Mark Williams was thankful for the support of the Ally Pally crowd after an entertaining 6-5 victory over John Higgins in the Masters on Thursday.
The Welshman reached the semi-finals of the prestigious invitational for the first time since 2010 amid a spine-tingling atmosphere inside the packed Alexandra Palace in London.
There had been plenty of excitement ahead of the showdown between the pair of 46 year-olds who have been rivals on the professional circuit for the last three decades.
The action on the table did not disappoint with the duo exchanging three tons, before British Open champion Williams compiled a magnificent 91 break in the final-frame decider to clinch it.
The energy generated from the sell-out crowd inside the Ally Pally was reminiscent of the final session of the 2011 World Championship final when Higgins faced Judd Trump at the Crucible Theatre to the backdrop of rousing scenes.
“It’s the best reception I ever had in 30 years as a professional,” an emotional Mark Williams told the World Snooker Tour in his post-match interview.
“I’ve had some good atmospheres, but that was electric. They must have been applauding for what felt like ten minutes before we could even break off.”
“Then coming out for the final frame they were doing it again. Me and John were just having a chat before the last frame and just soaking it all in – it was an unbelievable atmosphere.’
“If you could play in an atmosphere like that everyday it would be unbelievable, but it was just electric all the way through.
“I’ve got nothing but respect for John, he’s not my rival any more and hasn’t been for a few years now. I just love playing him.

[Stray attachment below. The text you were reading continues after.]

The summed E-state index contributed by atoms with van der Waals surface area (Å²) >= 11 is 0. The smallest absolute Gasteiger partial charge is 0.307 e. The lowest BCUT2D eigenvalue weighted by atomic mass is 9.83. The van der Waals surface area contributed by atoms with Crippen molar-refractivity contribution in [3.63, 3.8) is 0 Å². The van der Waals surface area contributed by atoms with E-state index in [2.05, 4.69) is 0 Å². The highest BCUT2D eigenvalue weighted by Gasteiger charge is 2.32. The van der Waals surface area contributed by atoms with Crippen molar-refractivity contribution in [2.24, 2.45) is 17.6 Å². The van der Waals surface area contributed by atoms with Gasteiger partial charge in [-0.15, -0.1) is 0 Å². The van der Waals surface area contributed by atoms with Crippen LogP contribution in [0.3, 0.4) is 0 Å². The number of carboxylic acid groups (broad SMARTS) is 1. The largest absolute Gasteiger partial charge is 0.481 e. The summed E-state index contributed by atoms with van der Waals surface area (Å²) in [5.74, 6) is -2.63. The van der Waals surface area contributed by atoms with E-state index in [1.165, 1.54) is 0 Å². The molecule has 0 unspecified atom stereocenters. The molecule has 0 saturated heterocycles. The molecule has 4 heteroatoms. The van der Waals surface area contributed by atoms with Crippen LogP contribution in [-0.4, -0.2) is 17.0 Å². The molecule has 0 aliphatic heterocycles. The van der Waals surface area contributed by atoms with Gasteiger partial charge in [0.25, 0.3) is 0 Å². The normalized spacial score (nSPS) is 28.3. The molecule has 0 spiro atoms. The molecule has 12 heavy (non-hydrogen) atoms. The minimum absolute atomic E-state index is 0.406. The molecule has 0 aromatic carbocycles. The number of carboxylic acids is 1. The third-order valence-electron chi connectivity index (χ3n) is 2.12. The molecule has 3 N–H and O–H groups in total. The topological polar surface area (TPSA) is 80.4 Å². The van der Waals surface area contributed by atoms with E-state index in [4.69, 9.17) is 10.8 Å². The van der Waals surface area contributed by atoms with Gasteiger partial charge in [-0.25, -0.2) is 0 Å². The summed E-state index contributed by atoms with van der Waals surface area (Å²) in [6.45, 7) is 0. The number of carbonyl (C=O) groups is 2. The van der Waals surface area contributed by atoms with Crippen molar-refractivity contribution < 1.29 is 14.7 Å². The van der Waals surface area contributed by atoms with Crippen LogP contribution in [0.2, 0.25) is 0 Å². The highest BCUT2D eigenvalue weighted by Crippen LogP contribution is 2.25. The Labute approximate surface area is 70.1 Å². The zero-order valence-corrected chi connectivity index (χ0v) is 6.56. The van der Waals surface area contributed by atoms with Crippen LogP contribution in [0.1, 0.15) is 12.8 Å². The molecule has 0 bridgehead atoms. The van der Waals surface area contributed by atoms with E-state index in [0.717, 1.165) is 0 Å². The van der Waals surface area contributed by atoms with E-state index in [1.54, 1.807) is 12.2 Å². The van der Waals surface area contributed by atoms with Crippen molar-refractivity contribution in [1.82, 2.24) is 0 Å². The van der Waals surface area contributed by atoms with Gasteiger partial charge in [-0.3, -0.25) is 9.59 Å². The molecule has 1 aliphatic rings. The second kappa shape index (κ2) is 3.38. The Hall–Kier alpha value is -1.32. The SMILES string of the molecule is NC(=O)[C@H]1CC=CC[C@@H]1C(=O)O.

“The times when we were youngsters and you think, ‘come on, I want to win,’ it’s not like that any more for me anyway. It’s just a special occasion every time I play him.
“In the fourth frame I done a few good shots to win that. I was coming off the century break, which was fine, but all the way through the fourth frame my legs were shaking and my arms were shaking.
“My heart was pounding and felt like it was going to come out of my chest, and I was like, ‘oh my God, I don’t like this,’ so I went off to see Lee Walker at the interval and he’s gone, ‘welcome to my world,’ and I knew what he meant.”
“I’m very rarely like that ever. If I had to play every match like that I’d never win – it was just awful. He just said to go back in there and try to relax a little bit, and after that it was fine.”
Mark Williams will take on Neil Robertson for a berth in Sunday’s final after the Australian won the last two frames to edge Ronnie O’Sullivan 6-4 in the first Masters quarter-final.
On Friday, the remaining two last-eight ties take place with Judd Trump in action against Kyren Wilson and Mark Selby facing Barry Hawkins.
Live coverage continues on the BBC and Eurosport across Britain and Ireland.
Featured photo credit: WST